Powering Strong Communities

EPA Proposes Stronger Limits on Water Pollution From Coal-Fired Power Plants

The Environmental Protection Agency on March 8 proposed to strengthen wastewater discharge standards that apply to coal-fired power plants.

EPA said its proposed rule would establish more stringent discharge standards for three types of wastewater generated at coal fired power plants: flue gas desulfurization wastewater, bottom ash transport water and combustion residual leachate.

The proposed rule also addresses wastewater produced by coal fired power plants that is stored in surface impoundments, for example, ash ponds. The proposal would define these “legacy” wastewaters and seeks comment on whether to develop more stringent discharge standards for these wastewaters.

EPA is also proposing changes to specific compliance paths for certain subcategories of power plants. The agency's proposal would retain and refresh a compliance path for coal-fired power plants that commit to stop burning coal by 2028.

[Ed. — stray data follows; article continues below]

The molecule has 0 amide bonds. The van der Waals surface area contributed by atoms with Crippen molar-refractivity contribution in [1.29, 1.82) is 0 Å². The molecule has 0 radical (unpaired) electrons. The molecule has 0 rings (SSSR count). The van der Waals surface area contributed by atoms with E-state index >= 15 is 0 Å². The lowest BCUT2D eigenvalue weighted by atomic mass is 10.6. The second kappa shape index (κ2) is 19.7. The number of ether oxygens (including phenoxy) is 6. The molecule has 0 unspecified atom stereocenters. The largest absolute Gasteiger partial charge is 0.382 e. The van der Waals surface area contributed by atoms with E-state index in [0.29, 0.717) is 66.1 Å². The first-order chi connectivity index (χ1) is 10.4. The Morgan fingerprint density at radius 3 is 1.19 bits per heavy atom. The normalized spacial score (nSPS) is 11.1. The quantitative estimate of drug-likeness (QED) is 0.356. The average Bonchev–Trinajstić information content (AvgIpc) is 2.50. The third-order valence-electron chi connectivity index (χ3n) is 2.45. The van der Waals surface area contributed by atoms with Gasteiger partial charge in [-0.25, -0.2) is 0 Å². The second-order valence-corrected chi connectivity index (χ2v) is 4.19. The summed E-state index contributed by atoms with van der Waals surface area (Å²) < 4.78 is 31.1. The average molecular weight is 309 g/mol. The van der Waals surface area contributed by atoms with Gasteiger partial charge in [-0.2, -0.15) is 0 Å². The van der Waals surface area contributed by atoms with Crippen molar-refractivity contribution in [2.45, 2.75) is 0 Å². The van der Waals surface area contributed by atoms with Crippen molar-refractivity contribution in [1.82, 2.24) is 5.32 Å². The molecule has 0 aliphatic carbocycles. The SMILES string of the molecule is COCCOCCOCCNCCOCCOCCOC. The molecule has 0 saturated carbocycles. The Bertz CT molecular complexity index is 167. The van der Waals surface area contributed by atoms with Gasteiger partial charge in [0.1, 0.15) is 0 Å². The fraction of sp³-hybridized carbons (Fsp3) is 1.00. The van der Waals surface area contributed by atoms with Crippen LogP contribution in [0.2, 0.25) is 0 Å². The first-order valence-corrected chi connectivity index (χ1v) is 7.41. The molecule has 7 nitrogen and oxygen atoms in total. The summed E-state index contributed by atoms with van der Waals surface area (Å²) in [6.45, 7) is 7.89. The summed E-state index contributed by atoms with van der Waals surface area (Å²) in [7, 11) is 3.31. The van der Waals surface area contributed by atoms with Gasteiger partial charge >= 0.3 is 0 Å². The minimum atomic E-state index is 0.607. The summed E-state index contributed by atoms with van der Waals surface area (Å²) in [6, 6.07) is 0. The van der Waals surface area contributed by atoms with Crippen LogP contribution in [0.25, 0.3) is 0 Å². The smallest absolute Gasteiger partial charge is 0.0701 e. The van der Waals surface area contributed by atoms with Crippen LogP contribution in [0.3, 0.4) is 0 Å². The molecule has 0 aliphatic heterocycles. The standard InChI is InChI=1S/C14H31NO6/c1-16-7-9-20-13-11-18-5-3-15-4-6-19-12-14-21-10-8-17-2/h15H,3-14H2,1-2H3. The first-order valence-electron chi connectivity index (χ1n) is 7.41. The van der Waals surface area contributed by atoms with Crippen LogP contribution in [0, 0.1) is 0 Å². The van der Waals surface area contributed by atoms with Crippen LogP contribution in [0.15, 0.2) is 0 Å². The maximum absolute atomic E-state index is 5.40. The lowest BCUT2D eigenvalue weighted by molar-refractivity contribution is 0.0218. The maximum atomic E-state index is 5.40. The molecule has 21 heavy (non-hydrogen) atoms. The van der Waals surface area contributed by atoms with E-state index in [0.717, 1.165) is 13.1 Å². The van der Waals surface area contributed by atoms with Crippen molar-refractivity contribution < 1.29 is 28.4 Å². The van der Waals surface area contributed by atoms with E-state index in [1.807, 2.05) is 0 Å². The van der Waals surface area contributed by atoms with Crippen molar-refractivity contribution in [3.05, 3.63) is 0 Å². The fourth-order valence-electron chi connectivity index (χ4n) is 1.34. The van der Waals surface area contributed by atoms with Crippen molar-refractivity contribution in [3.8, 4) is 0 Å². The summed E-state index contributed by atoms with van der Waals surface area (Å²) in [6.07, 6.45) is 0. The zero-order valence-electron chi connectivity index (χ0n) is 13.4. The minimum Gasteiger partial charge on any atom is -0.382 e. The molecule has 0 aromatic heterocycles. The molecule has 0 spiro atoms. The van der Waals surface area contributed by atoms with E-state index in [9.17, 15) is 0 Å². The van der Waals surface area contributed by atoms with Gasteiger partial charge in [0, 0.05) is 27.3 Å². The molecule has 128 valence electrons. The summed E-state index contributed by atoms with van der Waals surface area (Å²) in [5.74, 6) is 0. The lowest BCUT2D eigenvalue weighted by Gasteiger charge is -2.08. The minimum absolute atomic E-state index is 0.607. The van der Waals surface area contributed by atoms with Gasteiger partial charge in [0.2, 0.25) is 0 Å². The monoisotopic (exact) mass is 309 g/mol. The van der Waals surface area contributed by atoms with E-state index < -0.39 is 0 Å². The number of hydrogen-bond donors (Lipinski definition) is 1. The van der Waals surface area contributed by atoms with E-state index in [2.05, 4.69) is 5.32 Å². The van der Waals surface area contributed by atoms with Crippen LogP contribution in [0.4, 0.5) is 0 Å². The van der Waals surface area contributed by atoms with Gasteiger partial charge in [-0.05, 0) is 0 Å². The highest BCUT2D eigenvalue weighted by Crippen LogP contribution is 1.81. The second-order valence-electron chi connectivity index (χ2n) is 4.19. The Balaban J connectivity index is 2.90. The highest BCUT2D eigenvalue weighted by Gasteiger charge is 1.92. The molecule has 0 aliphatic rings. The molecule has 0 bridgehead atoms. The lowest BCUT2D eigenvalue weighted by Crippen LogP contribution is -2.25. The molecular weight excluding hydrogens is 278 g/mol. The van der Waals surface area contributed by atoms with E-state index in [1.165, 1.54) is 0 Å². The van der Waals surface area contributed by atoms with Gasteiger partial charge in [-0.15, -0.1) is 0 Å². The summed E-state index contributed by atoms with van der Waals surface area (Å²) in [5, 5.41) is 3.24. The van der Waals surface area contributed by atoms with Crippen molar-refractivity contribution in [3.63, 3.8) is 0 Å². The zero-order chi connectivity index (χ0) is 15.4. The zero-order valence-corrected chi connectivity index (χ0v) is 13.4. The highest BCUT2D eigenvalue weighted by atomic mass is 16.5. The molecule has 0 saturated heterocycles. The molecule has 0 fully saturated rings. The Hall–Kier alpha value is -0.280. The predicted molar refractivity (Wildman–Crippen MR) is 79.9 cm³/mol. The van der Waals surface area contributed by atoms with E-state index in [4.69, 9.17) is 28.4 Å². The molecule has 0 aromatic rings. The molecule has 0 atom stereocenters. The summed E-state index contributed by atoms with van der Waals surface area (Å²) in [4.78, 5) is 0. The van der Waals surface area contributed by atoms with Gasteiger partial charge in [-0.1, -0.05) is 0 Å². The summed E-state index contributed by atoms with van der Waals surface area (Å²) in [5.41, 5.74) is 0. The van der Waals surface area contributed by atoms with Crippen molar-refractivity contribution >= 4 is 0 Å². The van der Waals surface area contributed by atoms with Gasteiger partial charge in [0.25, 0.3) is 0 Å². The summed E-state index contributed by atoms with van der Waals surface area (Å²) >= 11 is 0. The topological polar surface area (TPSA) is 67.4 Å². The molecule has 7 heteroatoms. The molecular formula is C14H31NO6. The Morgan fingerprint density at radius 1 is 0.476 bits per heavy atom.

The agency is issuing a direct final rule and parallel proposal to allow power plants to opt into permanent cessation of coal compliance path.

Additionally, power plants that are in the process of complying with existing regulations and plan to stop burning coal by 2032 would be able to comply with the proposed rule.

EPA estimates its preferred options would cost $200 million dollars annually in social costs, equating to approximately a $0.63 increase in the cost of electricity and reduce pollutant discharges by approximately 584 million pounds per year.

Click here for additional details, including how to comment or participate in an online public hearing.